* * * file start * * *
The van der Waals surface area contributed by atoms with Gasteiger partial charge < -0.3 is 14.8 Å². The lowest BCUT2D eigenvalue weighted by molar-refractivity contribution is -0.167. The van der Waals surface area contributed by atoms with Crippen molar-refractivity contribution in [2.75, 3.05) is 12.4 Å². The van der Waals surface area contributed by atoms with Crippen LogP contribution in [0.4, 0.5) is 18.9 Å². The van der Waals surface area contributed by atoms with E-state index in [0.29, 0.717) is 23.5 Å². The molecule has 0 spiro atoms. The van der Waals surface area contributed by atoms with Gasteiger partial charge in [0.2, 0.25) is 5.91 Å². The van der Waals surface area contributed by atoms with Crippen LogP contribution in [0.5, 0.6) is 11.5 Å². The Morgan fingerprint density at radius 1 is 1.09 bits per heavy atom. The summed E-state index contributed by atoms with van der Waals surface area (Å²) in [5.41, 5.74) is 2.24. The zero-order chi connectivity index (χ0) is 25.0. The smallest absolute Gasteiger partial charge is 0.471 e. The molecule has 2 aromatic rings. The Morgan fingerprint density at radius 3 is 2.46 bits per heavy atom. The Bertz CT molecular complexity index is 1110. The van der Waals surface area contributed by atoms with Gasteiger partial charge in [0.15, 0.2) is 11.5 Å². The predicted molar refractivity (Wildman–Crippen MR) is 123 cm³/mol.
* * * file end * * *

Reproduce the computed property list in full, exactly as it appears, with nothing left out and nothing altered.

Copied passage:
The van der Waals surface area contributed by atoms with Gasteiger partial charge < -0.3 is 14.8 Å². The lowest BCUT2D eigenvalue weighted by molar-refractivity contribution is -0.167. The van der Waals surface area contributed by atoms with Crippen molar-refractivity contribution in [2.75, 3.05) is 12.4 Å². The van der Waals surface area contributed by atoms with Crippen LogP contribution in [0.4, 0.5) is 18.9 Å². The van der Waals surface area contributed by atoms with E-state index in [0.29, 0.717) is 23.5 Å². The molecule has 0 spiro atoms. The van der Waals surface area contributed by atoms with Gasteiger partial charge in [0.2, 0.25) is 5.91 Å². The van der Waals surface area contributed by atoms with Crippen LogP contribution in [0.5, 0.6) is 11.5 Å². The Morgan fingerprint density at radius 1 is 1.09 bits per heavy atom. The summed E-state index contributed by atoms with van der Waals surface area (Å²) in [5.41, 5.74) is 2.24. The zero-order chi connectivity index (χ0) is 25.0. The smallest absolute Gasteiger partial charge is 0.471 e. The molecule has 2 aromatic rings. The Morgan fingerprint density at radius 3 is 2.46 bits per heavy atom. The Bertz CT molecular complexity index is 1110. The van der Waals surface area contributed by atoms with Gasteiger partial charge in [0.15, 0.2) is 11.5 Å². The predicted molar refractivity (Wildman–Crippen MR) is 123 cm³/mol.